MY CHILI SOUPS

ANTIPASTO CHILI

ANTIPASTO CHILI

A taste of Italy in a mainly Mexican dish!

Makes 7 cups

2 T. olive oil

1 med. onion, peeled, cut in half lengthwise, then crosswise into thin half rings

1/2 c. sweet red roasted peppers, cut into chunks

3-1/2 oz. can mushrooms, stems & pieces

2 sm. vegetable bouillon cubes

1/2 c. med. black California olives, cut in half, with 2-3 T. olive liquid

15 oz. can diced tomatoes with liquid

15 oz. can stewed tomatoes with liquid; cut lg. pieces in half

15 oz. can pinto beans with liquid

15 oz. can chili beans with liquid

6 oz. can tomato paste plus 1 can water

1 t. dried basil

1/2 t. dried oregano

2 t. ground fennel

1 t. garlic powder

1/4 t. allspice

salt and pepper to taste

1 small zucchini, sliced into paper-thin rounds

Place oil and onion in large saucepan, over medium-low heat. Salt lightly. Stir and cook till translucent.

Add peppers, mushrooms and bouillon cubes. Mash bouillon till dissolved. Then, add remaining ingredients, except zucchini. Stir well and continue to cook, uncovered, for 20 minutes.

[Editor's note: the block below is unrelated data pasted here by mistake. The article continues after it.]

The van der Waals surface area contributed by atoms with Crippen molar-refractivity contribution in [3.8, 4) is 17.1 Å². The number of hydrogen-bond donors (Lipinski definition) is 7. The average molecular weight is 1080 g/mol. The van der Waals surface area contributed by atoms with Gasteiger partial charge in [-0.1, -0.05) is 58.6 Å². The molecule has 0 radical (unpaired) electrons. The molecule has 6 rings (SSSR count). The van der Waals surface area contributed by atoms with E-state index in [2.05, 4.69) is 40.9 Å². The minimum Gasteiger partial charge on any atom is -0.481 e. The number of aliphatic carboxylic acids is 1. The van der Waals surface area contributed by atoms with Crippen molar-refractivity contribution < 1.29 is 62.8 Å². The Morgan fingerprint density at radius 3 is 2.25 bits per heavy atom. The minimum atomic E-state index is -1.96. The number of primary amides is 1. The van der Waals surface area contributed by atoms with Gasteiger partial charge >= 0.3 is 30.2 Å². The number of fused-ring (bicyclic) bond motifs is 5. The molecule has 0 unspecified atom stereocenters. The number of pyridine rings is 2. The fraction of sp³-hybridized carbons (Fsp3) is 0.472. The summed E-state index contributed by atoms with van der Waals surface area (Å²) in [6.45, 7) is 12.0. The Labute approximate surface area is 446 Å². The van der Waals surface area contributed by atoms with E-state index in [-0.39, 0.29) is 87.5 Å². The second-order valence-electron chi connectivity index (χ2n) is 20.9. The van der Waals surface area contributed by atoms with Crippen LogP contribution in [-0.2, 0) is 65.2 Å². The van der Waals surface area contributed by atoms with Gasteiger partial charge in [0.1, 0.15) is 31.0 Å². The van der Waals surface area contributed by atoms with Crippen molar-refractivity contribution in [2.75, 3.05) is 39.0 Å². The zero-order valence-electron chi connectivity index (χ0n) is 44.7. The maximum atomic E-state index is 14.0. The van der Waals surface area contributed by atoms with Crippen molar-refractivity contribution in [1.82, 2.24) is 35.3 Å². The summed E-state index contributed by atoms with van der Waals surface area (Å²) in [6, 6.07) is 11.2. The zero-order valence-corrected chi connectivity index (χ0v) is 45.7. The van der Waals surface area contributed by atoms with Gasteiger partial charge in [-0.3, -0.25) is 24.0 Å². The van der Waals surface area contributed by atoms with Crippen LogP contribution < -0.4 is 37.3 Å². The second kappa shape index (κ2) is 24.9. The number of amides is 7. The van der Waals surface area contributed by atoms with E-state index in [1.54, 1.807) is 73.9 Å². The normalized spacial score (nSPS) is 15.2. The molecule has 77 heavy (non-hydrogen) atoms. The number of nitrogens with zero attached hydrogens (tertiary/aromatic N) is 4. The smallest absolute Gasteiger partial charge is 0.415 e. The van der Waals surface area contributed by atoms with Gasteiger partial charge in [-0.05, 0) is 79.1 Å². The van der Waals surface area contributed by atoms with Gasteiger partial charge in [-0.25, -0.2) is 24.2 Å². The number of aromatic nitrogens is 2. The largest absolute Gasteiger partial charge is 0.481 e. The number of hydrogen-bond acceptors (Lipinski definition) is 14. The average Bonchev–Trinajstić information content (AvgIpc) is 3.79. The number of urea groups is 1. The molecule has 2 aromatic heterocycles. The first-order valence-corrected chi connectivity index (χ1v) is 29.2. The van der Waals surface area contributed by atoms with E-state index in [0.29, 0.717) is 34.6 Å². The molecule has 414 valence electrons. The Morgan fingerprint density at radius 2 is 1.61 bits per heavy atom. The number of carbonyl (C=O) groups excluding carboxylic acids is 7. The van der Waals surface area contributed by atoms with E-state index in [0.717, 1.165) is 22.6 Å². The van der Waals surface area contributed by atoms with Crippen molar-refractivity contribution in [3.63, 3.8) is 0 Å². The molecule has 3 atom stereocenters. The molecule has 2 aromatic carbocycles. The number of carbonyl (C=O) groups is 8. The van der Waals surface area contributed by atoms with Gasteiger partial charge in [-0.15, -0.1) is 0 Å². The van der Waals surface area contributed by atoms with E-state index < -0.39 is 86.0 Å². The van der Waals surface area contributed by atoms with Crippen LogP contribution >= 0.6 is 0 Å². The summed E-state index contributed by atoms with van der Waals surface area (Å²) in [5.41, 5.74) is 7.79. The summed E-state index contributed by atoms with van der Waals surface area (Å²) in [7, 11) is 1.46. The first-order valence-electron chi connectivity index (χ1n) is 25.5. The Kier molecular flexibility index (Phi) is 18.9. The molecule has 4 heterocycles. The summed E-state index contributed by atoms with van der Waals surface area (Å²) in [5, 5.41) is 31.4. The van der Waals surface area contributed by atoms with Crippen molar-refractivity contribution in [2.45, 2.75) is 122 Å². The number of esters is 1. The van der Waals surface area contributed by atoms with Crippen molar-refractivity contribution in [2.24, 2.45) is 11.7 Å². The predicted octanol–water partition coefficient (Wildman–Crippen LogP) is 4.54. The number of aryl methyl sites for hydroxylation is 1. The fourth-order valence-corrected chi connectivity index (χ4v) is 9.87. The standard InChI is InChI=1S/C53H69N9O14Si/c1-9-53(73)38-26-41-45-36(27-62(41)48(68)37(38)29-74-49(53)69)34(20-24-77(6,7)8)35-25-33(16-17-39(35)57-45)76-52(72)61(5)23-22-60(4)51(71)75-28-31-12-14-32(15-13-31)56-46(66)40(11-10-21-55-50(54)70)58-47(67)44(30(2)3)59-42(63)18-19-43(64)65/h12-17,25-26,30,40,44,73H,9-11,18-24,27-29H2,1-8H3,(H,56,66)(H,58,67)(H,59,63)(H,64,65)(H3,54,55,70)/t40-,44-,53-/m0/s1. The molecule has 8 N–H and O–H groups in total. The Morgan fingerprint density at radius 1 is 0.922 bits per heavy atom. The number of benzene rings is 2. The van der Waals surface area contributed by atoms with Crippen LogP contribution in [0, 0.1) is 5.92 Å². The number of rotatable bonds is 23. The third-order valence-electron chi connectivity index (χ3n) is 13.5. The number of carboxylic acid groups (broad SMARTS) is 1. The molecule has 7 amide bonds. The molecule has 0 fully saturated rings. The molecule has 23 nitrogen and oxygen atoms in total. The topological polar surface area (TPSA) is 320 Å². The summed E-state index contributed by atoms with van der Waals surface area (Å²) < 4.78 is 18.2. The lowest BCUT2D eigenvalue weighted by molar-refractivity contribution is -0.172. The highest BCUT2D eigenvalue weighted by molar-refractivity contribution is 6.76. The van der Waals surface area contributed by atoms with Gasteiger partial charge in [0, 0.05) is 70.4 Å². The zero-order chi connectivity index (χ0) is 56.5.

Turn heat off. While still very hot, add zucchini. Push zucchini down into chili where the heat of the chili will cook the zucchini to perfection.

Notes: Serve alone, or over macaroni or rice. The reason we don’t cook the zucchini is because the slices are so thin that they would turn to mush otherwise. This way they remain tender, but crisp, as well as translucent.

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© 2017 by Chef Sharon Davies-Tight, artist, author, animal-free chef, activist. IT'S free to read, and share with proper credit, not to own or share as your own. CHANGING a few words doesn’t alter the DNA of the work. LIKE a mother knows her children no matter the alterations in appearance, I know my gift when I see it on someone else, even when portions are replaced with a poacher’s words. IF you receive the goods, you are as much a poacher of talent, words and images as the poacher who stole them – no matter the purpose. I am not free and you are making me less free by stealing my intellectual material and putting other peoples names to it. CHANGING A FEW WORDS PROVES YOU KNOW YOU'RE LIABLE. STEALING another person's intellectual material isn't flattery; it's stealing. ~ Sharon Lee Davies-Tight

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